A sense of self-worth, self-respect and confidence that you can handle what life presents to you are all features of self-esteem. But appreciating and liking yourself is not always easy, especially if your sense of self was seriously undermined in your youth, toxic relationships, negative cultural influences or major life changes. Don’t let them determine your sense of value, instead resolve to get to the truth of who you are and form your own view of yourself.
1. Take charge of your progress.
Begin by assessing what might have damaged your self-esteem. Get a clear picture of the influences and events that have affected you. If this stirs up painful memories be strong, breathe and stay with the feelings until they become less intense. View the experiences from a position of acceptance: they happened and there is probably nothing you can do about it now.
Become very clear about what is within your control and what is not. You will be surprised how much – your thinking, feeling and actions — and how little — other people, external situations — you can affect and change. Work on how you are in life and how you respond to its challenges.
2. Define success.
Power, wealth and fame are generally accepted signs of success. On a practical level it is more useful to think in terms of what athletes call Personal Best (PB). As everybody is unique with their own conditions in life, there can be a great variety of PB’s: being the best grandmother you can be, being in the top 10 of something, creating music that lifts people up, climbing Everest, being alive after severe health challenges.
What is most important to you? What would make your life successful? How will you know when you have ‘succeeded’?
3. Tame your inner critic.
Beware of comparisons with others or towards an unrealistic ideal. The images in the media are all photoshopped and whole industries profit from making you feel inadequate and bad about yourself. Be discerning and recognize subtle manipulation.
Make a list of your positive qualities. Many people with damaged self-esteem find this very difficult. Consider attributes and behaviors like kindness, loyalty, love of learning, diligence, helping others and so on. If you get stuck, consult supportive friends but beware of people who put you down so they can appear superior.
Don’t believe your own negative self-talk no matter how convincing and true it seems. Ignore your thoughts and give your full attention to what you are doing at the time. Or reflect on whether your thoughts are true, realistic and appropriate to the occasion.
Update your attitude to failures; see them as learning experiences rather than disasters. Most failures are simply temporary setbacks or roadblocks requiring a detour. If you failed big time and it is hard to reverse the consequences, remind yourself that most likely you did the best you could with what you knew at the time and how you judged the circumstance.
Beware the temptation of self-recrimination and regret. Like everyone else you are not perfect; accept your shortcomings unless you decide to overcome them. Look at the bigger picture: no matter how good they are at hiding and pretending otherwise, nobody is without flaws and faults.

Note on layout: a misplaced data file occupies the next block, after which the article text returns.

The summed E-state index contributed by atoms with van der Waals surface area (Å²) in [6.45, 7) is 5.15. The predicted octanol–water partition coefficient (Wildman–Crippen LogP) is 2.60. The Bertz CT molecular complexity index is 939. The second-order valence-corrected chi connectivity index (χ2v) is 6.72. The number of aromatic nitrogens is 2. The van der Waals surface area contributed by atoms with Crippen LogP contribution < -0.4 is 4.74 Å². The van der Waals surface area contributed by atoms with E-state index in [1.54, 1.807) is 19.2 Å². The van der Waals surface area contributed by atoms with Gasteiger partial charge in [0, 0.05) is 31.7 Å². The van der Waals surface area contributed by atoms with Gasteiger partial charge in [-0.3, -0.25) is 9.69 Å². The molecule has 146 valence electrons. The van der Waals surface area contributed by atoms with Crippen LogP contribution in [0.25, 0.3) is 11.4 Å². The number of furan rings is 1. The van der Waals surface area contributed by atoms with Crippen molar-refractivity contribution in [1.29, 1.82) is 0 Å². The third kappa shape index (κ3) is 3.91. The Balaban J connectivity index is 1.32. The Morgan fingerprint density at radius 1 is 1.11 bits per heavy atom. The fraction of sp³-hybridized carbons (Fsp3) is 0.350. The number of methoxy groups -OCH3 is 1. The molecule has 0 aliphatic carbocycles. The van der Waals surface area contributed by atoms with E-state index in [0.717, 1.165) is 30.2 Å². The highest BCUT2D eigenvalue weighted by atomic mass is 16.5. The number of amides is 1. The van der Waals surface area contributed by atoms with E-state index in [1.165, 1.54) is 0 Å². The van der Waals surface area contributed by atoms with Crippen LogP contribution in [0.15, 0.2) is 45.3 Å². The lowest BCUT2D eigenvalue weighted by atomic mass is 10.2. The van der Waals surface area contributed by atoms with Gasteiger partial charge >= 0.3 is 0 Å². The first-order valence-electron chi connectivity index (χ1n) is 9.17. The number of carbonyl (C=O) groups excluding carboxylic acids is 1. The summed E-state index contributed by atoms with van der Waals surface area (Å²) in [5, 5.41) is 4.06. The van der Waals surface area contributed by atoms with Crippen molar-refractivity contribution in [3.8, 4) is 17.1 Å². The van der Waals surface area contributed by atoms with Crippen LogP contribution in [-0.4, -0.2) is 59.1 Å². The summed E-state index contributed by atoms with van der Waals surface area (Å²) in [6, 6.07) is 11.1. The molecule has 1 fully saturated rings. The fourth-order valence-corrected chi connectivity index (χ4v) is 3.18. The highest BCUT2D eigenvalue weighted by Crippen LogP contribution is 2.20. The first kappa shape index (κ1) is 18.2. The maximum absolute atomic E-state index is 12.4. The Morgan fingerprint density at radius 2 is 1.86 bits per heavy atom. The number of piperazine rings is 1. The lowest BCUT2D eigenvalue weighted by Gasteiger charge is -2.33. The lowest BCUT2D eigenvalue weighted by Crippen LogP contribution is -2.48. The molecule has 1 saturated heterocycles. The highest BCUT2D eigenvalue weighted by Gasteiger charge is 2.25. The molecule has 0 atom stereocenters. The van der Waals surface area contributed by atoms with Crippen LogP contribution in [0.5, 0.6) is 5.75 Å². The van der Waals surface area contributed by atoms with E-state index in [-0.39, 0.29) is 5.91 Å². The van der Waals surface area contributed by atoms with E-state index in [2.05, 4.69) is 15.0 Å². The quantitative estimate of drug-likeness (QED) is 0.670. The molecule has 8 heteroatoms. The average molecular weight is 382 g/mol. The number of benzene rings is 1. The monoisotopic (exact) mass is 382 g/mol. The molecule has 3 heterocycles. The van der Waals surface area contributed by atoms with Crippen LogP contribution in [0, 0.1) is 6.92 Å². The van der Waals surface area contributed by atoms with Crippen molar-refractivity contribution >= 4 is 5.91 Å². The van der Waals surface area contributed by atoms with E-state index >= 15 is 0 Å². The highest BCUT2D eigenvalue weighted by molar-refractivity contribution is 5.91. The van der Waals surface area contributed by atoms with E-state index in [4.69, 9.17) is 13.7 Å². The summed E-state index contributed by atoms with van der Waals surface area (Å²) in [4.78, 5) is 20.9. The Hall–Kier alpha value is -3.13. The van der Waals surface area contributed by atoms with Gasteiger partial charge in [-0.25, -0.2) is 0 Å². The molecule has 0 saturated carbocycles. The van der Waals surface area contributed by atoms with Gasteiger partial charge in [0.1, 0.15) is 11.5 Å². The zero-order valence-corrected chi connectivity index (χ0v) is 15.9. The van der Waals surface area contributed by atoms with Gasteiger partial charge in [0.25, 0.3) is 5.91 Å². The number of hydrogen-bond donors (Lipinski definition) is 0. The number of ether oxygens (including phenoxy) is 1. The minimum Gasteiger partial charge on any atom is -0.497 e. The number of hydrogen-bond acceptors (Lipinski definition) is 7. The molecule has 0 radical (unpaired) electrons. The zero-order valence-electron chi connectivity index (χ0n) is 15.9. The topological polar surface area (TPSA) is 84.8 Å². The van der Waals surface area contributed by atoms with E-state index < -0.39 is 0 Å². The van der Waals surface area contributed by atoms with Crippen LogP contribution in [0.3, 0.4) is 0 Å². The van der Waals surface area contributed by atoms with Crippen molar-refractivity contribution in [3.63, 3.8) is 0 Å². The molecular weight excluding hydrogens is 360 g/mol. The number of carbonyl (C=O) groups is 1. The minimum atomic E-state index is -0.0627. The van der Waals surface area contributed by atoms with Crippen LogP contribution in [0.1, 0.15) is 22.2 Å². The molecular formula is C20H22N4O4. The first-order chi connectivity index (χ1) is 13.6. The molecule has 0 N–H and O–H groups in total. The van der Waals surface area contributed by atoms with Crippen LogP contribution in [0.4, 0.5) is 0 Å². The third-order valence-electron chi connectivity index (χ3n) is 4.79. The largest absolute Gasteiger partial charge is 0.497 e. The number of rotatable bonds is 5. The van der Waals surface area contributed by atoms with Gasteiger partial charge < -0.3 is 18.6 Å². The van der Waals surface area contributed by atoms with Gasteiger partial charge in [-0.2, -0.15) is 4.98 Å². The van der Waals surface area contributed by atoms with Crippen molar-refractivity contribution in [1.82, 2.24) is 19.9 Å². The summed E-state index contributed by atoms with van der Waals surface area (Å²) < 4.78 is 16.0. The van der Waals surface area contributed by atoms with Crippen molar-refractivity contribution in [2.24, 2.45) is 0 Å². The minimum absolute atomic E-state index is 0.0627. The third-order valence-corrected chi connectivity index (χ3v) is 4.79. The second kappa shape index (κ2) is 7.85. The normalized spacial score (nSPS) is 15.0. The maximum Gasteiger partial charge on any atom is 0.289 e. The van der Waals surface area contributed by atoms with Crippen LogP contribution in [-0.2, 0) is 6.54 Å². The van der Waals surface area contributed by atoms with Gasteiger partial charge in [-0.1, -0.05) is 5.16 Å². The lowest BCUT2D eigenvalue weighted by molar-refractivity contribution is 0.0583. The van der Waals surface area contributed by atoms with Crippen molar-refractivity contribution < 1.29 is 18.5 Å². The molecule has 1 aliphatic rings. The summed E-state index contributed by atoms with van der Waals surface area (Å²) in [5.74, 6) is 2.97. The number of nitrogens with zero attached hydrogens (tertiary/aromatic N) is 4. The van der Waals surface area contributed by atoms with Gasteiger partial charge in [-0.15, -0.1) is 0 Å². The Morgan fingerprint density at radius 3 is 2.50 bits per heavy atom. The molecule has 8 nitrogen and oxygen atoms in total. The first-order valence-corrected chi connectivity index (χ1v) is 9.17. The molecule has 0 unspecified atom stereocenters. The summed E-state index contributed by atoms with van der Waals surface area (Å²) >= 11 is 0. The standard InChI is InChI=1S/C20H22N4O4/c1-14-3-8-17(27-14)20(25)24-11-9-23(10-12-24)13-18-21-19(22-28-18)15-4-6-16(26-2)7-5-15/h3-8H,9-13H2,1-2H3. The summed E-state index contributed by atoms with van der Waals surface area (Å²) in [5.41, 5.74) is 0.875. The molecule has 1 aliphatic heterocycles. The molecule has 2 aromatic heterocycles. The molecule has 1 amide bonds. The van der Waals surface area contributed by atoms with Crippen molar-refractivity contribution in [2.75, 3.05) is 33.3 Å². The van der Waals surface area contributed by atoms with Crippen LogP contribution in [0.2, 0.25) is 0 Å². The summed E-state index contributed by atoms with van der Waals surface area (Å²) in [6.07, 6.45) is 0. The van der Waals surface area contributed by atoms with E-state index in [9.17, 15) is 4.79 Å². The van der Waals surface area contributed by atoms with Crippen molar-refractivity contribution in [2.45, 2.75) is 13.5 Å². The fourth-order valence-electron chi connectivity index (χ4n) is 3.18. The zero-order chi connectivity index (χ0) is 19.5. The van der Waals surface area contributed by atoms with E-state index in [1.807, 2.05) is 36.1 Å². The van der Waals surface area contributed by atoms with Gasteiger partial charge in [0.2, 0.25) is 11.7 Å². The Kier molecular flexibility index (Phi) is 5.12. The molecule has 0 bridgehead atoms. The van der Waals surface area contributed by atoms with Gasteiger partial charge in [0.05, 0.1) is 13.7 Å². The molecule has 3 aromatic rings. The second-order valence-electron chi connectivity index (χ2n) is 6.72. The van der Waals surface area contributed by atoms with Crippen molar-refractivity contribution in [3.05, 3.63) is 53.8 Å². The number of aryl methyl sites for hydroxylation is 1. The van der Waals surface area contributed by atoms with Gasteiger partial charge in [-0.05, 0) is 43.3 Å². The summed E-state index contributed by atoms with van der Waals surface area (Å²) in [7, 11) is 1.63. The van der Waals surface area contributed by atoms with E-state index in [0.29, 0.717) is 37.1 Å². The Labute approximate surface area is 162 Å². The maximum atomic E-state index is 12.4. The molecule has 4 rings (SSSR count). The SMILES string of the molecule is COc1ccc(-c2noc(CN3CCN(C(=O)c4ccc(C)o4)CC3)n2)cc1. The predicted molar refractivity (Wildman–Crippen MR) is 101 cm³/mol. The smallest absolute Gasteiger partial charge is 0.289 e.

4. Acknowledge your achievements.
No false modesty here. You need to be realistic in order to boost your self-esteem. Look at the different areas of your life: family and home environment, friends and relationships, career, health, finances and personal growth. Each day ask yourself for three of these areas what you have achieved and write them down. Even the smallest steps count: not arguing with your mother, addressing a task you have long put off, setting up a savings account, doing your exercises. If you have a goal or vision for yourself and your life, register even minute steps in their direction.
5. Give your confidence a workout.
This absolutely requires you stepping out of your comfort zone. Each day do one thing differently to how or what you usually do. Take a different route home than normally, initiate a conversation with a stranger if that is something you customarily avoid, say no to a request if that is not in your best interest. All you have to do is commit to an action you are uncomfortable with, tend to avoid and fear. Begin with small changes gradually increasing the difficulties. Increasing your flexibility and practising new ways of being in the world helps you realise that you can adjust and hold your own in many different situations. Keep challenging yourself and write down your daily achievements.
Keep your inner critic in check, choose the kind of thoughts you dwell on. Ask yourself: is this way of thinking sabotaging or strengthening my self-esteem? And if you see your glass as half empty rather than half full, take steps to adopt a more optimistic mindset. Focusing on what is negative and lacking leads to stagnation, fear and helplessness. Giving attention to possibilities, options, new learning and discoveries and bravely going with the ups and downs of life will train you to back yourself and step out as the empowered person you deserve to be.
What can you do to boost your self-esteem? What have you found useful in the past?